Some of the other talk at that Feb. 14, 2019 council meeting had to do with it being an Integrated Project Delivery, a delivery method that seeks efficiencies and involvement of all participants through all phases of design, fabrication and construction.

Unfortunately, there have not been efficiencies. MBC had to come back to council for another $250,000 in December, 2019, and has said there will be no savings on the project. And there’s that raft of value-added items that remain outstanding.

Talk at the Sept. 17 meeting turned to how to fund the add-ons. Should council use its recently-announced budget surplus, reserves or borrow the money?

Devolin said there were pools of money in both the surplus and reserves and he could go either way. Coun. Jean Neville mentioned debenturing. Some items may be eligible. Some might not. Coun. Bob Carter, though, rightfully, said they can’t touch the surplus for the arena.

He said arena costs must remain arena costs so taxpayers will know exactly how much the project has cost them. And make no mistake, it is taxpayers footing the bill. They will be paying off this loan for many years to come.

Without a doubt, it has been a controversial project. Right from the start, many people wanted a swimming pool. They did not get one. It has been costly. Key staff have left during the building phase. There’s been a pandemic that has slowed things down. The community has been divided.

Regardless, the arena is ready for ice as of Sept. 25 and hockey is expected to commence Oct. 5. We are not sure about figure skating. We also don’t know what it means for the gym and walking track or the community centre. The township has been slow to reopen its facilities even with Phase 3 reopenings. The next challenge will be whether to open, and how to open.

Within the next month, the project will be complete and taxpayers will hopefully get a chance to see the final product – even if only virtually – so they can decide whether the 2014-2018 council’s gamble was worth it in time for the 2022 election. On Feb. 14, 2019, it was Devolin, now deputy-mayor Lisa Schell, and councillors Ron Nesbitt and Jean Neville who voted in favour of the project. Carter, Hughey and Coun. Pam Sayne voted against. In the end, Devolin cast the deciding ballot.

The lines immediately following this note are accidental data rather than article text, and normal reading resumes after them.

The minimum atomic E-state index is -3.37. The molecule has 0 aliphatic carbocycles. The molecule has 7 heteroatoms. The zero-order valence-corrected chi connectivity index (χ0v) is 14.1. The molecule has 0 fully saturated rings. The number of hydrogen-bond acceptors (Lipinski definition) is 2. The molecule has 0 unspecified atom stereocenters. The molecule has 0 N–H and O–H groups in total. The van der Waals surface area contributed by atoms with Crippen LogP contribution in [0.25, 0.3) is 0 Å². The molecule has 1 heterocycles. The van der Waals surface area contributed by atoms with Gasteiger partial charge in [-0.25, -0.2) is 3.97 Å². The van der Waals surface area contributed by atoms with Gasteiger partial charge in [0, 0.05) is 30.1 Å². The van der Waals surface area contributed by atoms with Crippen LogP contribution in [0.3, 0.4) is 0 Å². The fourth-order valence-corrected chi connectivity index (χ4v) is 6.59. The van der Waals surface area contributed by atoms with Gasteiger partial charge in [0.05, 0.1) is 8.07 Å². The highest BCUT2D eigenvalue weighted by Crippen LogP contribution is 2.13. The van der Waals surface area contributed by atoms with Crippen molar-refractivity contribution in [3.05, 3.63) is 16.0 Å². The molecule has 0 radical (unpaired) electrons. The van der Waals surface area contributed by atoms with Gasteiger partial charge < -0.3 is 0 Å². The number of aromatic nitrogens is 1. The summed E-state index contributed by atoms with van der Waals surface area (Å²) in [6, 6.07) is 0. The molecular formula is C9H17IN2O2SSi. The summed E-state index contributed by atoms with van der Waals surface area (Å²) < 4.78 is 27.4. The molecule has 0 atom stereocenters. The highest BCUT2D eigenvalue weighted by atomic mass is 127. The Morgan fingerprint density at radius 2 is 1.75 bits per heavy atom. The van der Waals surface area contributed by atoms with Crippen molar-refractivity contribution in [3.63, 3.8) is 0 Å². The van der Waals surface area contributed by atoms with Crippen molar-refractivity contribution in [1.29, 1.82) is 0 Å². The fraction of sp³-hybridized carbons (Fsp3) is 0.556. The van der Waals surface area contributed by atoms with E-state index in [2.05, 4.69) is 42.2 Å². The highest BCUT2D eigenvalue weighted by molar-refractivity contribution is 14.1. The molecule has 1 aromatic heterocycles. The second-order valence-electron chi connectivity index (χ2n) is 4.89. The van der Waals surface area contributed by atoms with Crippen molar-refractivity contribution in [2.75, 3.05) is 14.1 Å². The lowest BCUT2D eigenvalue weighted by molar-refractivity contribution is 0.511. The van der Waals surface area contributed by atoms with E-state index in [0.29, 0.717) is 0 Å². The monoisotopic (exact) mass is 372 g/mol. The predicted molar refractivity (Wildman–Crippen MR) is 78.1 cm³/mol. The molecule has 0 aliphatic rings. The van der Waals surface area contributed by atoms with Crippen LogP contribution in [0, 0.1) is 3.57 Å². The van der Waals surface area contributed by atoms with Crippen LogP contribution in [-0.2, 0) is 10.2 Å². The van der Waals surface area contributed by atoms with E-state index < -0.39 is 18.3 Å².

Pulling together the score COVID-style

The soundtrack of Kim Campbell’s upcoming short film, Boundless is going to have a Haliburton County flavour after nine Haliburton County Folk Society (HCFS) musicians worked with Nick Russell to piece together a unique pandemic project.

Russell said he was contacted by the Haliburton filmmaker about the use of his equipment at the Haliburton Guitar Studio to record orchestral instrument tracks for the film score.

He’d known Campbell for years, but had only become reacquainted when she’d asked him to play guitar on a few dates with herself, vibraphonist Nick Mancini and bassist Robert Lee at the Drake in Toronto. That was followed by a concert at the Northern Lights Performing Arts Pavilion. The shows were part of a promotion and fundraising campaign to solicit donations for production of the film.

Russell said the score was composed for a small orchestra in Los Angeles by Kanoa Wolfe-Doblin.

“The full score and its respective parts were emailed to me along with an audio recording for reference,” the local guitarist said.

“Having the equipment and top-quality microphones for acoustic instruments in Haliburton to manage the task, and with the HCFSs kind support, I was hired, as were nine different local musicians, to record the entire orchestra part-by-part and one musician at a time.”

Russell said it is a very unusual way to record an orchestra. Usually the instrumentalists would be playing together in a room. However, as they needed to adhere to COVID-19 protocol and public health recommendations, it seemed to be the only way they would get it done by the target date.